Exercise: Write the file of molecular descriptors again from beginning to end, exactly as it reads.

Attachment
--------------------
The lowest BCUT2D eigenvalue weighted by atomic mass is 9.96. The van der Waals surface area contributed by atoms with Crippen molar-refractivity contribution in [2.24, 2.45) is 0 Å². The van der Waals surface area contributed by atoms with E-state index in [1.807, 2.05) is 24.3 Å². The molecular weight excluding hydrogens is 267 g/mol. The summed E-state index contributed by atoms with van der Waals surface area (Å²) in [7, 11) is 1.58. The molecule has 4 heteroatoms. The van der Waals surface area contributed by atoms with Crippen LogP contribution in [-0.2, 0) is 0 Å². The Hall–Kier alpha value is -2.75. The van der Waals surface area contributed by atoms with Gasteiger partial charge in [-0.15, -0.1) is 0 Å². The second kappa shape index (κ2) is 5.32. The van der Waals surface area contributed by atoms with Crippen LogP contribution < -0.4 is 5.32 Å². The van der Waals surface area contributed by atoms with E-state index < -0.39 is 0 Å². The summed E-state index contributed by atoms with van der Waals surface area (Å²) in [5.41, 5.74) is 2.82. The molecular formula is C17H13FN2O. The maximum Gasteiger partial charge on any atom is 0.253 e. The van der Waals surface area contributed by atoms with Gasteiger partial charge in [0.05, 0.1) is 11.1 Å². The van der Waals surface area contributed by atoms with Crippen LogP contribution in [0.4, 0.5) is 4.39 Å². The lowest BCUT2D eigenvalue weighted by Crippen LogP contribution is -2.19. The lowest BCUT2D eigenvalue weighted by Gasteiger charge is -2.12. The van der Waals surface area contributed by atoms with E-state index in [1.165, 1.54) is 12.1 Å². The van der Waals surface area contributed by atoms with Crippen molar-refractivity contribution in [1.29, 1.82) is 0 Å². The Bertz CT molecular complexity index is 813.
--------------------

The lowest BCUT2D eigenvalue weighted by atomic mass is 9.96. The van der Waals surface area contributed by atoms with Crippen molar-refractivity contribution in [2.24, 2.45) is 0 Å². The van der Waals surface area contributed by atoms with E-state index in [1.807, 2.05) is 24.3 Å². The molecular weight excluding hydrogens is 267 g/mol. The summed E-state index contributed by atoms with van der Waals surface area (Å²) in [7, 11) is 1.58. The molecule has 4 heteroatoms. The van der Waals surface area contributed by atoms with Crippen LogP contribution in [-0.2, 0) is 0 Å². The Hall–Kier alpha value is -2.75. The van der Waals surface area contributed by atoms with Gasteiger partial charge in [-0.15, -0.1) is 0 Å². The second kappa shape index (κ2) is 5.32. The van der Waals surface area contributed by atoms with Crippen LogP contribution < -0.4 is 5.32 Å². The van der Waals surface area contributed by atoms with E-state index < -0.39 is 0 Å². The summed E-state index contributed by atoms with van der Waals surface area (Å²) in [5.41, 5.74) is 2.82. The molecular formula is C17H13FN2O. The maximum Gasteiger partial charge on any atom is 0.253 e. The van der Waals surface area contributed by atoms with Gasteiger partial charge in [0.05, 0.1) is 11.1 Å². The van der Waals surface area contributed by atoms with Crippen LogP contribution in [0.4, 0.5) is 4.39 Å². The lowest BCUT2D eigenvalue weighted by Crippen LogP contribution is -2.19. The lowest BCUT2D eigenvalue weighted by Gasteiger charge is -2.12. The van der Waals surface area contributed by atoms with E-state index in [1.165, 1.54) is 12.1 Å². The van der Waals surface area contributed by atoms with Crippen molar-refractivity contribution in [1.29, 1.82) is 0 Å². The Bertz CT molecular complexity index is 813.